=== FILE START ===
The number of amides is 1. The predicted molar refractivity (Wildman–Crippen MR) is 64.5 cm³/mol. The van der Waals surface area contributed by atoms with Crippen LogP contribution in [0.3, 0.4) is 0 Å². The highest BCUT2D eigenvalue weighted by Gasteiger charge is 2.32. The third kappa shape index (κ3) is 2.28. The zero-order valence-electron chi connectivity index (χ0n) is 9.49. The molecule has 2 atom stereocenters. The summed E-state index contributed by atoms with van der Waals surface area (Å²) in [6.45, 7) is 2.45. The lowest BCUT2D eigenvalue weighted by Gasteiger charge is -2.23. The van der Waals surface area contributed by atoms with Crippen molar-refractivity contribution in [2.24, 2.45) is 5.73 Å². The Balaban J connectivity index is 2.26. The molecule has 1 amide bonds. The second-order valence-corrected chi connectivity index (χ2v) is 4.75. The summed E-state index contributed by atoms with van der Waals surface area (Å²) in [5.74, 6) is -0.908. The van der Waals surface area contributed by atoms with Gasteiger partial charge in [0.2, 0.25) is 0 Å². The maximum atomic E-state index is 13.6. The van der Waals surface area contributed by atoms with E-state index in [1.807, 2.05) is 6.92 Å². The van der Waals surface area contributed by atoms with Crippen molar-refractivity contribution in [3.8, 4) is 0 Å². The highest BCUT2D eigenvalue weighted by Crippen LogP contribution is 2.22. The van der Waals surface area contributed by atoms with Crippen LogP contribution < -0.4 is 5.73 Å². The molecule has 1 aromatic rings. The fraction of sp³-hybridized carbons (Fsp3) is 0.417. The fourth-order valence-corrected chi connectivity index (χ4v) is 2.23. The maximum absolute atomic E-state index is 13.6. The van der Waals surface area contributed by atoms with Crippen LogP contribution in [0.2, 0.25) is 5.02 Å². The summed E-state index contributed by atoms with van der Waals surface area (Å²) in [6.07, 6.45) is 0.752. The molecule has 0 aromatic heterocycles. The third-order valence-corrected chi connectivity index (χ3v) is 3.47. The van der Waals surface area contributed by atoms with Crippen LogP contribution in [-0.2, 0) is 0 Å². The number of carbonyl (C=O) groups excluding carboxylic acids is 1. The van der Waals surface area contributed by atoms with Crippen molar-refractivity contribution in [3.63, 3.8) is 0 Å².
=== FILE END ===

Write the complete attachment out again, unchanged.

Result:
The number of amides is 1. The predicted molar refractivity (Wildman–Crippen MR) is 64.5 cm³/mol. The van der Waals surface area contributed by atoms with Crippen LogP contribution in [0.3, 0.4) is 0 Å². The highest BCUT2D eigenvalue weighted by Gasteiger charge is 2.32. The third kappa shape index (κ3) is 2.28. The zero-order valence-electron chi connectivity index (χ0n) is 9.49. The molecule has 2 atom stereocenters. The summed E-state index contributed by atoms with van der Waals surface area (Å²) in [6.45, 7) is 2.45. The lowest BCUT2D eigenvalue weighted by Gasteiger charge is -2.23. The van der Waals surface area contributed by atoms with Crippen molar-refractivity contribution in [2.24, 2.45) is 5.73 Å². The Balaban J connectivity index is 2.26. The molecule has 1 amide bonds. The second-order valence-corrected chi connectivity index (χ2v) is 4.75. The summed E-state index contributed by atoms with van der Waals surface area (Å²) in [5.74, 6) is -0.908. The van der Waals surface area contributed by atoms with Gasteiger partial charge in [0.2, 0.25) is 0 Å². The maximum atomic E-state index is 13.6. The van der Waals surface area contributed by atoms with E-state index in [1.807, 2.05) is 6.92 Å². The van der Waals surface area contributed by atoms with Crippen molar-refractivity contribution in [3.8, 4) is 0 Å². The highest BCUT2D eigenvalue weighted by Crippen LogP contribution is 2.22. The van der Waals surface area contributed by atoms with Crippen LogP contribution < -0.4 is 5.73 Å². The molecule has 1 aromatic rings. The fraction of sp³-hybridized carbons (Fsp3) is 0.417. The fourth-order valence-corrected chi connectivity index (χ4v) is 2.23. The maximum absolute atomic E-state index is 13.6. The van der Waals surface area contributed by atoms with Crippen LogP contribution in [0.2, 0.25) is 5.02 Å². The summed E-state index contributed by atoms with van der Waals surface area (Å²) in [6.07, 6.45) is 0.752. The molecule has 0 aromatic heterocycles. The third-order valence-corrected chi connectivity index (χ3v) is 3.47. The van der Waals surface area contributed by atoms with Crippen LogP contribution in [-0.2, 0) is 0 Å². The number of carbonyl (C=O) groups excluding carboxylic acids is 1. The van der Waals surface area contributed by atoms with Crippen molar-refractivity contribution in [3.63, 3.8) is 0 Å².